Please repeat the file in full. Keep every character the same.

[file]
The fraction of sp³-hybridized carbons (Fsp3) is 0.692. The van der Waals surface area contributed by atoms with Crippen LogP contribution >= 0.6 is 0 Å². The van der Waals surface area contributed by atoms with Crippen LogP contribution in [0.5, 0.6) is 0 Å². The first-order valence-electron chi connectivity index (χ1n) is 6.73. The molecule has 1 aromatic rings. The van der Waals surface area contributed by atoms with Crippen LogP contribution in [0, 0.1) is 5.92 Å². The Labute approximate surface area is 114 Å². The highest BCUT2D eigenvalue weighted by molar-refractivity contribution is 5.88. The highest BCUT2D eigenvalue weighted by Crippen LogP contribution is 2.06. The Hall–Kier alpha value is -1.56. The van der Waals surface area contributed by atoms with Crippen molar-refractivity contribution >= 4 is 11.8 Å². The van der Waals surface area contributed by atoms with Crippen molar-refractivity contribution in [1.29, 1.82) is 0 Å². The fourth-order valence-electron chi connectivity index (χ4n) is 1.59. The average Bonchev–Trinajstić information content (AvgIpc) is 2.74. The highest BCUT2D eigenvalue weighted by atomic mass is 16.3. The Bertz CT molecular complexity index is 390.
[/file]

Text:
The fraction of sp³-hybridized carbons (Fsp3) is 0.692. The van der Waals surface area contributed by atoms with Crippen LogP contribution >= 0.6 is 0 Å². The van der Waals surface area contributed by atoms with Crippen LogP contribution in [0.5, 0.6) is 0 Å². The first-order valence-electron chi connectivity index (χ1n) is 6.73. The molecule has 1 aromatic rings. The van der Waals surface area contributed by atoms with Crippen LogP contribution in [0, 0.1) is 5.92 Å². The Labute approximate surface area is 114 Å². The highest BCUT2D eigenvalue weighted by molar-refractivity contribution is 5.88. The highest BCUT2D eigenvalue weighted by Crippen LogP contribution is 2.06. The Hall–Kier alpha value is -1.56. The van der Waals surface area contributed by atoms with Crippen molar-refractivity contribution >= 4 is 11.8 Å². The van der Waals surface area contributed by atoms with Crippen molar-refractivity contribution in [1.29, 1.82) is 0 Å². The fourth-order valence-electron chi connectivity index (χ4n) is 1.59. The average Bonchev–Trinajstić information content (AvgIpc) is 2.74. The highest BCUT2D eigenvalue weighted by atomic mass is 16.3. The Bertz CT molecular complexity index is 390.